Is the regulator trying to put the pension freedom’s genie back in the bottle? The interim retirement options paper frets about a falling away in the annuities market and inertia in terms of consumers ending up in what might loosely called drawdown by default by not changing provider.
The regulator bemoans a lack of innovation in terms of products pondering why the market has not come up with some sort of partial guarantee/drawdown cross which is interesting a week after Met Life pulled out of the third way annuity market citing the inflation environment.
Half of pots accessed early have been withdrawn altogether with suggestions that some customers simply don’t trust pensions and wanted to place their money in the bank where it’s safe. Oh dear!
One solution suggested – albeit rather tentatively – is better default products – the regulator is circumspect about whether this should be enforced by government, regulator or just brought in by the industry. Of course this would be using a default product to make sure people don’t simply default into something they don't want. All rather confusing.
If these are significant problems they were created and driven through by HM Treasury not by the FCA.
Whether the FCA is now trying to play catch up far too late is one matter, but maybe we should have required a minimum income provision. Some advisers have advocated this approach but surely that would potentially encourage another bolt for the freedom doors? Those genies can be elusive.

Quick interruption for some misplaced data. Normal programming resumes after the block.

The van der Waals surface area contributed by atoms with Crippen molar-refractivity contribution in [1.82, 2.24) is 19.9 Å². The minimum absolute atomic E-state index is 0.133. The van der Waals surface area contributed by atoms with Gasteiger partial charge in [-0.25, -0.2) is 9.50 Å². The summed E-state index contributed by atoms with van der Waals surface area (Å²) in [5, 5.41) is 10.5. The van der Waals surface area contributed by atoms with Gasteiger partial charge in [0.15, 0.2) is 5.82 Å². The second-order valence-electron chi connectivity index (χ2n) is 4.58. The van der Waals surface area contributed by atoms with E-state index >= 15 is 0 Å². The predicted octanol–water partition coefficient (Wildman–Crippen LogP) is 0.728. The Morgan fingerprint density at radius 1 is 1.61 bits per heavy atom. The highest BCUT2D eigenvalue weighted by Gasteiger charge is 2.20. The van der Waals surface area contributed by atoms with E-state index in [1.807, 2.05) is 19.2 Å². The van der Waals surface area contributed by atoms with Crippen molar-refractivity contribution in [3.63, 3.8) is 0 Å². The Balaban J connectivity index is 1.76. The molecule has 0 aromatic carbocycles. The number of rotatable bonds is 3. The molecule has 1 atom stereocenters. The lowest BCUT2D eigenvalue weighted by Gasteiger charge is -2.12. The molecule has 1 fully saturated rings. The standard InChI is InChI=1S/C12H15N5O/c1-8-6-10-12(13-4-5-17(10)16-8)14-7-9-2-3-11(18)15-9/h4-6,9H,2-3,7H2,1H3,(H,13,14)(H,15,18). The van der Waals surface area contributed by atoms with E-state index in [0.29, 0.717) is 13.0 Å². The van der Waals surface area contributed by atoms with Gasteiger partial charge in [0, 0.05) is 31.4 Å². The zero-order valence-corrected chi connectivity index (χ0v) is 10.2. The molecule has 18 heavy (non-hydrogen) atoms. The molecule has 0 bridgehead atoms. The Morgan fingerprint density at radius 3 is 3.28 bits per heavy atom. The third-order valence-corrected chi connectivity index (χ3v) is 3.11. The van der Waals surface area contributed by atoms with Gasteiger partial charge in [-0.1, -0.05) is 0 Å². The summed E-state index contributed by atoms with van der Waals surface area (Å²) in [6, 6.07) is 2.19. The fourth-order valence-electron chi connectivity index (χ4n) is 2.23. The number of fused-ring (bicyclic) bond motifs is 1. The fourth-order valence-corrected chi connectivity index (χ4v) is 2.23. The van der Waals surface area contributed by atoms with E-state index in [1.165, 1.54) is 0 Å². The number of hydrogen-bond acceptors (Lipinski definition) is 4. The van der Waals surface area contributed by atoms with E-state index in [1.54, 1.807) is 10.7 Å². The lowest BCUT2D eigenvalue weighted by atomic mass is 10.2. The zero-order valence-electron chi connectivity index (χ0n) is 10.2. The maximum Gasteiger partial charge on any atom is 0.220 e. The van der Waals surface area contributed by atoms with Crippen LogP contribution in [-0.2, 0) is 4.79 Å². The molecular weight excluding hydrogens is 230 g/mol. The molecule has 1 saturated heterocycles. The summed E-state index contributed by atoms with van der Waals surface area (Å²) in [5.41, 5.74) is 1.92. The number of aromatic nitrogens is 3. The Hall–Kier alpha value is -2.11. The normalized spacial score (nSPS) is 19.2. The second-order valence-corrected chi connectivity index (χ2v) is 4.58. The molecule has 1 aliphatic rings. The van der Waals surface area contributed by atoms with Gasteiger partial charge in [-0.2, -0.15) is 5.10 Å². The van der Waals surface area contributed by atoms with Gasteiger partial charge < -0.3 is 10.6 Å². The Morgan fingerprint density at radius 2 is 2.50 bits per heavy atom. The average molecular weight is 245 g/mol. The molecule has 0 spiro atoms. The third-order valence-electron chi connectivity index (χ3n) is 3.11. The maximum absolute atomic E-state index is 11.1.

One thing for advisers to ponder - if the default includes a price cap then it might impact on the broader advised drawdown market.
Elsewhere, the CII publishes a new pension transfer qualification updated to take into account the latest FCA thinking.
“In reality, ‘passive' investing is anything but as it leads investors to place increasingly disproportionate amounts of capital within an ever narrower universe,” says M&G's David Jane in the latest salvo in the passive and active wars.
Rose and North founder Hayley North says advisers must ignore politics when it comes to investing. Don’t quite agree but I know what she means.
CWC Research’s managing director Clive Waller asks why wealth managers have mostly been ignored in the final Asset Management Review report of the FCA. He wants greater transparency enforced. He believes the future belongs to restricted advisers but also that they have dodged a bullet on charging for now.
Sifa’s managing director David Ingram outlines some SIFA members’ four approaches to developing better professional connections.
Philip Hammond believes that the generous pensions mean public sector workers are not paid significantly less than their private sector counterparts even after the austerity years. They may well be around 10% ahead. He clearly didn’t expect a cabinet colleague to leak these comments probably as part of Brexit discussions. Surely this is a sacking offence? Maybe not in these fractious times.
Still, at least it’s one way to get people talking about pensions.